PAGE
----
Labor Day in a Pandemic: The Varnish of “Gold Standard” Employer Coverage is Wearing Thin

CHIRblog is back after taking a week off in observance of Labor Day. We at CHIR are cognizant of the fact that while we enjoyed a day off, millions of workers – including essential workers – were on the job, many of them risking their health and wellbeing in the midst of a global pandemic. Even more so, we recognize while celebrating the achievements of the American Labor Movement the persisting gaps in health insurance coverage of American workers.

The U.S. health insurance system operates on the presumption that job-based coverage is the default for nonelderly adults; other forms of coverage, such as Medicaid or individual market policies, are seen as a last resort for those who do not have employer coverage. Employer plans are often touted as the “gold standard” in health insurance. But a recent survey by the Commonwealth Fund found that 26 percent of people with employer coverage were underinsured, while 18 percent of full-time workers and 26 percent of part-time workers were uninsured for at least part of the last year.

The Access Problem

Many workers don’t have access to job-based health insurance, particularly hourly employees, part-time and temporary workers, and small business employees. According to the Kaiser Family Foundation, in 2019, among firms offering health benefits, less than a third offered them to part-time workers, and just 7 percent offered health benefits to temporary workers. Only 56 percent of small firms offered health benefits. A recent study by CHIR expert Sabrina Corlette and researchers at the Urban Institute found that in 2020, 12 percent of nonelderly workers in the U.S. were uninsured. A number of industries considered essential during the COVID-19 pandemic had higher uninsured rates, including agriculture (29 percent), home health (16 percent), and meatpacking plants (14 percent). Even more workers in essential industries were covered by a family member’s job, rather than their own employer, such as child day care workers (53 percent), grocery store workers (35 percent), and workers at skilled nursing facilities (27 percent). While these industries are considered essential, health insurance for their workers is too often considered inessential.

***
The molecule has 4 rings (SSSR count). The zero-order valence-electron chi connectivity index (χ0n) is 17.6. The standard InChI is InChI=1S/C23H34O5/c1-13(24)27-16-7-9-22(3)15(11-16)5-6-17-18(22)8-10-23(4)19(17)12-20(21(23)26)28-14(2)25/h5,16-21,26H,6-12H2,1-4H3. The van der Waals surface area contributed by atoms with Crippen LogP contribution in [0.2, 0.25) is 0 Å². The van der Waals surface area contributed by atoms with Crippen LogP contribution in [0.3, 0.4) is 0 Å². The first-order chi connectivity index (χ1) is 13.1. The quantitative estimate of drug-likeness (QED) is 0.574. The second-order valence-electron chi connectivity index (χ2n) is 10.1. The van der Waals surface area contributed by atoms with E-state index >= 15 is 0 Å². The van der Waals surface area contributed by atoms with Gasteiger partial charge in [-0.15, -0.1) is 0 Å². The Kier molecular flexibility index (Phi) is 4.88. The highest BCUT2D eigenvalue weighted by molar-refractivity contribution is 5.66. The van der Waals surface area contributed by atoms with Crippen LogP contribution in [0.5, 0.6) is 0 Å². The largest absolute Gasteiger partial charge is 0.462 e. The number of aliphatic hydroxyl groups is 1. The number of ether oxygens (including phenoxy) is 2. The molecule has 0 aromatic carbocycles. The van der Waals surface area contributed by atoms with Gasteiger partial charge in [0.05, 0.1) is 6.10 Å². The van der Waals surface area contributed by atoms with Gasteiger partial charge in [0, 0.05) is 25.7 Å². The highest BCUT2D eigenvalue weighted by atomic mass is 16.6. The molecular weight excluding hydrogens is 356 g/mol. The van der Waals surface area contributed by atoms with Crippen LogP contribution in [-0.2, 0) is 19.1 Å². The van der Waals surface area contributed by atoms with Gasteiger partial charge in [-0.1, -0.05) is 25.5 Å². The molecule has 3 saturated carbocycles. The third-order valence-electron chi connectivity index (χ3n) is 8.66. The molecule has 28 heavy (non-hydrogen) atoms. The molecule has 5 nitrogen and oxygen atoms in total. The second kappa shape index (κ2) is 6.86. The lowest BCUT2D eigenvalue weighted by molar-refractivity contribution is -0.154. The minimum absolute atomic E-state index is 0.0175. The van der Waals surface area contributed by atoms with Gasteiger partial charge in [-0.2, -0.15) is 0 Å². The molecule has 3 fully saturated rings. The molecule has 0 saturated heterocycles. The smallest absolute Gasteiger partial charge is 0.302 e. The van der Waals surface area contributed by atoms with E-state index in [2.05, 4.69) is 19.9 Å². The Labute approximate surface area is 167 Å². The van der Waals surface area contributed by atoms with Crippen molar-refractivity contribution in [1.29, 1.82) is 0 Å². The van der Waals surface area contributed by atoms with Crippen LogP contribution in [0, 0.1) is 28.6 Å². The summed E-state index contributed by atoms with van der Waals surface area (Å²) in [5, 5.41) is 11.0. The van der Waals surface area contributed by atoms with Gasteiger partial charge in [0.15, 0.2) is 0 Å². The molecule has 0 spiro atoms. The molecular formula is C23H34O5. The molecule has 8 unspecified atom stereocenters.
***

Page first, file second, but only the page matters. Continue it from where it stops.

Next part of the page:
For Workers With Job-Based Insurance, Coverage Is Often Inadequate

A majority of nonelderly adults have health insurance through an employer, either from their own job or as a spouse or dependent of someone with job-based coverage. But despite the reputation of employer plans as the cream of the insurance crop, many workers who have access to health benefits through their job are enrolled in plans providing inadequate protection against the high cost of health care.

The Problem of Underinsurance

According to the recent Commonwealth Fund survey, 26 percent of adults with employer plans are underinsured, up from 17 percent in 2010. Underinsurance is defined as those who were covered for the entire year, but experienced out-of-pocket costs exclusive of premiums equaling at least 10 percent of their income (or at least 5 percent of income for those with incomes under 200 percent of the Federal Poverty Level), and those with deductibles that equal at least 5 percent of their income.